Mr Abe has surpassed his great-uncle, Sato Eisaku, to become the longest-serving prime minister in a single stint since Japan established the role in the late 19th century. His abrupt departure, more than a year before his third term as party leader was set to end, has thrust the country into a period of uncertainty.
So, who is favourite to fill his shoes in this role which pays $255K? A leadership election is expected to be held very quickly. The winner will remain in office until the end of Mr Abe’s term, before facing re-election as the party leader next September. A contender is Ishiba Shigeru, a former defence and agriculture minister who is popular among voters and the Liberal Democratic Party’s members, but not among its MPs. Kishida Fumio, the LDP policy chief, is said to be Mr Abe’s preferred candidate, but has thus far failed to inspire broader support.
Whoever takes over has quite a job on hand. Covid-19 put the Olympics on hold and sent the economy reeling. GDP shrank by a record 7.8 per cent in the second quarter of this year compared with the first; in inflation-adjusted terms, economic output is lower than when Mr Abe became prime minister in 2012.
His successor’s immediate task will be managing the impact of Covid-19. That may prove more straightforward than the long-term challenges he will inherit: A colossal public debt, a shrinking population, an aggressive neighbour in China and an unpredictable ally in America. Tackling them will be made easier by what may be Mr Abe’s most significant legacy: The centralisation of decision-making power in the prime minister’s office.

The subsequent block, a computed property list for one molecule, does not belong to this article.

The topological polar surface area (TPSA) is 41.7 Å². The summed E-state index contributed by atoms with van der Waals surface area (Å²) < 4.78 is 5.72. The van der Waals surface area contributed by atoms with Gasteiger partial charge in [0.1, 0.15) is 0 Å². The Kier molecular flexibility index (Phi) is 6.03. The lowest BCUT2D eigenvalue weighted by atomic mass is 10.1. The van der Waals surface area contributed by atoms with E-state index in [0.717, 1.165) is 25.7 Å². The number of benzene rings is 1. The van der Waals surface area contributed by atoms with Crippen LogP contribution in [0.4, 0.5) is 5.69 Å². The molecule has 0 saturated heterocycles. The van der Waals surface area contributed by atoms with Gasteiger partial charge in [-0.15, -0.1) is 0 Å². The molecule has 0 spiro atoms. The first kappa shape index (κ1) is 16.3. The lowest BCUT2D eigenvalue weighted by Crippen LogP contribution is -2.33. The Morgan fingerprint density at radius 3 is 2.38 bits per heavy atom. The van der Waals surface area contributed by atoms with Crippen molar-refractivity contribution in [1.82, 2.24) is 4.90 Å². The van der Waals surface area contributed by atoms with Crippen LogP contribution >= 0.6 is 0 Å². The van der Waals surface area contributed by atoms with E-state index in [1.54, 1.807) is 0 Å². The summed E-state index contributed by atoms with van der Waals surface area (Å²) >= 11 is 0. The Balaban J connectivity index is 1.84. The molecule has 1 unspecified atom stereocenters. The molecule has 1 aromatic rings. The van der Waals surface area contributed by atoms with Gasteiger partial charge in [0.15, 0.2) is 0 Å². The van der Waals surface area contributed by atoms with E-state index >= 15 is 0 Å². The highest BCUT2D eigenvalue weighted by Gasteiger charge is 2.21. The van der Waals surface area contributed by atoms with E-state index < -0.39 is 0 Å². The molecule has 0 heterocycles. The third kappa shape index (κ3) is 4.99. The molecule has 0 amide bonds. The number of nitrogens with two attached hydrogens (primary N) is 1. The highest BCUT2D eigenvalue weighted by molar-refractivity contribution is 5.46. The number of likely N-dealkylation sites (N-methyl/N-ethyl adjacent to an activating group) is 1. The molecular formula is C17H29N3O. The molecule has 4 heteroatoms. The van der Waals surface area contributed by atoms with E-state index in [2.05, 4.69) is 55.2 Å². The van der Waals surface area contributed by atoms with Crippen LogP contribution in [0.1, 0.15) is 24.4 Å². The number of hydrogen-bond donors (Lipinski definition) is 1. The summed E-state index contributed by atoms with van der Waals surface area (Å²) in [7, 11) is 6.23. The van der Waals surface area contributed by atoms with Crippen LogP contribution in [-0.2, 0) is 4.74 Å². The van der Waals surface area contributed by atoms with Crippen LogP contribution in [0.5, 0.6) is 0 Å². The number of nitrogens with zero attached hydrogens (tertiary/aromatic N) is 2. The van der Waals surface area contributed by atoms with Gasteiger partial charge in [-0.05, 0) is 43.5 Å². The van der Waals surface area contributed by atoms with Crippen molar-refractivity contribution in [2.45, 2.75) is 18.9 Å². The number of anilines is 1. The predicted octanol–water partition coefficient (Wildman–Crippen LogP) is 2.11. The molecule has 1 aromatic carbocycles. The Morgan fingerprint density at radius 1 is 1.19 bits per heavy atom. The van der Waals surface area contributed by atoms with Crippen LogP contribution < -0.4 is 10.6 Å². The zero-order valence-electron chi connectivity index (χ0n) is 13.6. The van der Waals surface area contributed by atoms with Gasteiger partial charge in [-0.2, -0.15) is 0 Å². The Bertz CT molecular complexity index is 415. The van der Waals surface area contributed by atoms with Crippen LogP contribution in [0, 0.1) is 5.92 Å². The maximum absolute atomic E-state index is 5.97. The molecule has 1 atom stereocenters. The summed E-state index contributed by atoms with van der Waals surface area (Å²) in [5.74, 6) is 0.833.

In his departure statement, Mr Abe said he leaves several important objectives unaccomplished. He had a lifelong goal of amending some pacifist clauses of the constitution that America imposed on Japan after the second world war. He was also hoping to solve a long-running territorial dispute with Russia and bringing back Japanese kidnapped by North Korea.
This unexpected change of command adds to the worries we should all have at this time. Let’s not forget we are only weeks away from the election of the next president of the US and around the corner in 2021 we will have a new leader in Germany when Angela Merkel steps down.
America, Japan and Germany account for 35pc of world GDP and the last thing we need at this time of a pandemic is uncertainty of this scale. In a crisis the added uncertainty of future leadership on this scale is something none of us would wish to add to our woes.
Holding an election during a pandemic will be tough and there will be incentives for the disgruntled to challenge its legitimacy. Witness what is happening in America where already Donald Trump is discrediting the election process as flawed even before it takes place.
We are in a long, hard and depressing slog dealing with the consequences of the pandemic. Let’s hope and pray the leaders next year in Japan, Germany and America will provide the kind of leadership most urgently needed at this time of crisis.
Gordon is the former president and chief executive of BMMI. He can be reached at [email protected]